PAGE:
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Species Guide

Powerful Owl

Ninox strenua

The powerful owl, Ninox strenua, stands as the largest owl species gracing the Australian continent. With a silhouette that deviates from the typical owl shape, it presents a more hawk-like appearance, characterized by a small head, long tail, and distinct brow ridges. The upper parts of its plumage are a dark grey-brown, intricately mottled and barred with white, while the underparts boast bold V-shaped barring. Its large yellow eyes are set above a protruding bill, and its feet are a dull yellow, ending in remarkably powerful and heavy claws.

Identification Tips

To identify the powerful owl, look for its long tail and small head, which give it an unusual profile for an owl. The species exhibits sexual dimorphism, with males being slightly larger than females. Males average around 1.45 kg, while females average 1.25 kg. The powerful owl's wingspan ranges from 112 to 135 cm, and its length varies from 45 to 65 cm. The tail, which can exceed 280 mm, is among the longest of any owl species.


The powerful owl is typically found in primary forests with tall, native trees, showing a preference for wetter, timbered areas such as sclerophyll forests. However, it can adapt to a variety of habitats, including plantations and urban parks, provided there is sufficient tree cover and prey availability.


This species is native to south-eastern and eastern Australia, inhabiting coastal areas and the Great Dividing Range, rarely venturing more than 200 km inland. Its range extends from Eungella and the Dawson River in Queensland to the central highlands of Victoria and west to Mount Burr in South Australia.


The powerful owl is a territorial and raptorial bird, maintaining a large home range. It is known to roost during the day in tall, open trees, often with prey from the previous night. Flight is slow and deliberate, utilizing its large wings. This owl is monogamous, forming permanent breeding pairs in adulthood.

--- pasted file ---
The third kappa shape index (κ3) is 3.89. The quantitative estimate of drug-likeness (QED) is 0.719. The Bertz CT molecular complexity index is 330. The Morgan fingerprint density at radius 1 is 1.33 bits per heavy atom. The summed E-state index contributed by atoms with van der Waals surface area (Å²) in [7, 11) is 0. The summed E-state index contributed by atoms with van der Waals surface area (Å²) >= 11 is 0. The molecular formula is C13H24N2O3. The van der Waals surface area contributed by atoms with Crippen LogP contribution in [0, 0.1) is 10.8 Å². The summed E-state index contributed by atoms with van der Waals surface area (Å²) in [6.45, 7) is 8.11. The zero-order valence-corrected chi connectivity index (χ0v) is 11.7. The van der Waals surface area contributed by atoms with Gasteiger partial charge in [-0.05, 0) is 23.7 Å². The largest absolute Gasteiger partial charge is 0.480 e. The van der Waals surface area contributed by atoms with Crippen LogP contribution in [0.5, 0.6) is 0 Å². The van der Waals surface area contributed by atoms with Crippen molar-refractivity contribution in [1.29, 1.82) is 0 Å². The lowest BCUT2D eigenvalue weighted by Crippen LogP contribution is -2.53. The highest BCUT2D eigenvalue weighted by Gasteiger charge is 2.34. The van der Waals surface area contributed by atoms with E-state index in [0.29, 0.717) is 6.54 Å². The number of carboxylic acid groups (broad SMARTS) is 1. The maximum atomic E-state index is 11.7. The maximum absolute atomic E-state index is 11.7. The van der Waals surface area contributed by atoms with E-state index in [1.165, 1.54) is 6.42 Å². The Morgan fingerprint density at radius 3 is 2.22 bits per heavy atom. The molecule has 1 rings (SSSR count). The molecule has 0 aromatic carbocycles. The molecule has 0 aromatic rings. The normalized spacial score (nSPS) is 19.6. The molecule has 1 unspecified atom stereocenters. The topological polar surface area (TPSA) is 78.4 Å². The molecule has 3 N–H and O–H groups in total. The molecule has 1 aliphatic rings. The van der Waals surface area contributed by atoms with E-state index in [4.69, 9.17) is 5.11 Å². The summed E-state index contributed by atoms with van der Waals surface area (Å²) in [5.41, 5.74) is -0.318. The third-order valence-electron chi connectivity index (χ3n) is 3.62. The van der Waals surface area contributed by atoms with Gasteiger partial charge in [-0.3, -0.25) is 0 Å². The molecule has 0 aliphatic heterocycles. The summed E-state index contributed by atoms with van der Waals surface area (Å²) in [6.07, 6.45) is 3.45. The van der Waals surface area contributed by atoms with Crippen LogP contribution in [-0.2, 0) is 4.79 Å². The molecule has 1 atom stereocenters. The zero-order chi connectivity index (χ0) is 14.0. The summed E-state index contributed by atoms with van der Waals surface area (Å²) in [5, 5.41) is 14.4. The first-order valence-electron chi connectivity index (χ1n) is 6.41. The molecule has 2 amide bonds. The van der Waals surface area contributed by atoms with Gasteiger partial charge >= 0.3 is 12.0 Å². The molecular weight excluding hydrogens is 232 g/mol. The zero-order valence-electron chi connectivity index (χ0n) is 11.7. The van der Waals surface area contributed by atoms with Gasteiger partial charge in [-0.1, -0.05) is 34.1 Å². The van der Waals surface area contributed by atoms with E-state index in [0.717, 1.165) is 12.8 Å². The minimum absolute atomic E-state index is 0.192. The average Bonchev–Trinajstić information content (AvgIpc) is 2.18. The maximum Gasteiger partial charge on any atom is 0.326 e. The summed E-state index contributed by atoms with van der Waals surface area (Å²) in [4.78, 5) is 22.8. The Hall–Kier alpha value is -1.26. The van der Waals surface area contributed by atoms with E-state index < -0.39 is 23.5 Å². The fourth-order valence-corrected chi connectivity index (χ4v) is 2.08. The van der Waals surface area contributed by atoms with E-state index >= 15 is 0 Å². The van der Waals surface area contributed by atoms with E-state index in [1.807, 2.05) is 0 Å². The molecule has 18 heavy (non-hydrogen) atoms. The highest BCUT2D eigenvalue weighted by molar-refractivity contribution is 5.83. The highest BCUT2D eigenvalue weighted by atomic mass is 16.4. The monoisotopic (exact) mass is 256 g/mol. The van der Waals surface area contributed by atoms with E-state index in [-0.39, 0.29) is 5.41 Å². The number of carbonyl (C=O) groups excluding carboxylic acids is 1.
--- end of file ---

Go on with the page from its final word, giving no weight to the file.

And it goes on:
Song & Calls

The male's call is a low, mournful double-hoot, "whoo-hooo," with each note lasting several seconds. The female's call is similar but higher-pitched. Duets are common at the onset of breeding, and unpaired males may call more frequently.


Breeding occurs in the Australian winter, with territories being large and nests often located in large tree hollows. Clutches typically consist of two eggs, with the female incubating and the male providing food. Young owls are cared for several months after fledging.

Diet and Feeding

The powerful owl's diet is predominantly arboreal mammals, particularly small to medium-sized marsupials, which can comprise about three-quarters of their diet. It is an apex predator and may also consume insects, crayfish, and occasionally birds, including other raptors.

Conservation status

The powerful owl is listed as "Least Concern" by the IUCN, but its status varies by Australian state. It is considered "threatened" in Victoria and "vulnerable" in New South Wales. Habitat loss and fragmentation pose challenges for this species, as its prey relies on native and diverse forests.

Similar Species

The powerful owl can be distinguished from the barking owl by its larger size and lack of white-spotted smoky-brown coloration. It does not share its range with the similarly large rufous owl, thus avoiding confusion in the wild.

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Powerful Owls on Birda


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